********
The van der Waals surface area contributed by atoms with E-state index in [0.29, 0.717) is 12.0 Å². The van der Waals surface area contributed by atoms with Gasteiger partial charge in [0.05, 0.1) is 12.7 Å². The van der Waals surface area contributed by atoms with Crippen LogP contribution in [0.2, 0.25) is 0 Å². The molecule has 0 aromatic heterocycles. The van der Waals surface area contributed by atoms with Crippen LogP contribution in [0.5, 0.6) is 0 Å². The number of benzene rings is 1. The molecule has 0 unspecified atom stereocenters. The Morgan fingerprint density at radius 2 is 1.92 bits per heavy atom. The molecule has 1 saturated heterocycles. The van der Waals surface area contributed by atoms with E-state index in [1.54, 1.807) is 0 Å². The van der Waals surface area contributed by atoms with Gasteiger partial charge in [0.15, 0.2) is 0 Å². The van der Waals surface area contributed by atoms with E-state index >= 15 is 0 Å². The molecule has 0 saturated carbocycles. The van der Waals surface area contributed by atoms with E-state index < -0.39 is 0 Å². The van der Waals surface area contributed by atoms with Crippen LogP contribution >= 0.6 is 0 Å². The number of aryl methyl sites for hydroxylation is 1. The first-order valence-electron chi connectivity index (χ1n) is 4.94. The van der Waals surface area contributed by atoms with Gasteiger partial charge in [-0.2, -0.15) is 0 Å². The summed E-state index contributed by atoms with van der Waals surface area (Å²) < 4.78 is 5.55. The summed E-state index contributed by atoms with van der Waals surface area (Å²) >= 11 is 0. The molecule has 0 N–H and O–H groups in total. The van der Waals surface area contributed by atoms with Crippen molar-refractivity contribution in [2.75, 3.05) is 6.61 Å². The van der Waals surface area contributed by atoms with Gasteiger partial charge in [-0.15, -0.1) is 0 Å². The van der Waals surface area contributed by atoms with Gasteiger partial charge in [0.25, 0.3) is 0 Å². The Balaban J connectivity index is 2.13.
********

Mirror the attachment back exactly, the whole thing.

The van der Waals surface area contributed by atoms with E-state index in [0.29, 0.717) is 12.0 Å². The van der Waals surface area contributed by atoms with Gasteiger partial charge in [0.05, 0.1) is 12.7 Å². The van der Waals surface area contributed by atoms with Crippen LogP contribution in [0.2, 0.25) is 0 Å². The molecule has 0 aromatic heterocycles. The van der Waals surface area contributed by atoms with Crippen LogP contribution in [0.5, 0.6) is 0 Å². The number of benzene rings is 1. The molecule has 0 unspecified atom stereocenters. The Morgan fingerprint density at radius 2 is 1.92 bits per heavy atom. The molecule has 1 saturated heterocycles. The van der Waals surface area contributed by atoms with E-state index in [1.54, 1.807) is 0 Å². The van der Waals surface area contributed by atoms with Gasteiger partial charge in [0.15, 0.2) is 0 Å². The van der Waals surface area contributed by atoms with E-state index >= 15 is 0 Å². The molecule has 0 saturated carbocycles. The van der Waals surface area contributed by atoms with E-state index < -0.39 is 0 Å². The van der Waals surface area contributed by atoms with Crippen LogP contribution >= 0.6 is 0 Å². The number of aryl methyl sites for hydroxylation is 1. The first-order valence-electron chi connectivity index (χ1n) is 4.94. The van der Waals surface area contributed by atoms with Gasteiger partial charge in [-0.2, -0.15) is 0 Å². The summed E-state index contributed by atoms with van der Waals surface area (Å²) < 4.78 is 5.55. The summed E-state index contributed by atoms with van der Waals surface area (Å²) >= 11 is 0. The molecule has 0 N–H and O–H groups in total. The van der Waals surface area contributed by atoms with Crippen molar-refractivity contribution in [2.75, 3.05) is 6.61 Å². The van der Waals surface area contributed by atoms with Gasteiger partial charge in [-0.15, -0.1) is 0 Å². The van der Waals surface area contributed by atoms with Gasteiger partial charge in [0.25, 0.3) is 0 Å². The Balaban J connectivity index is 2.13.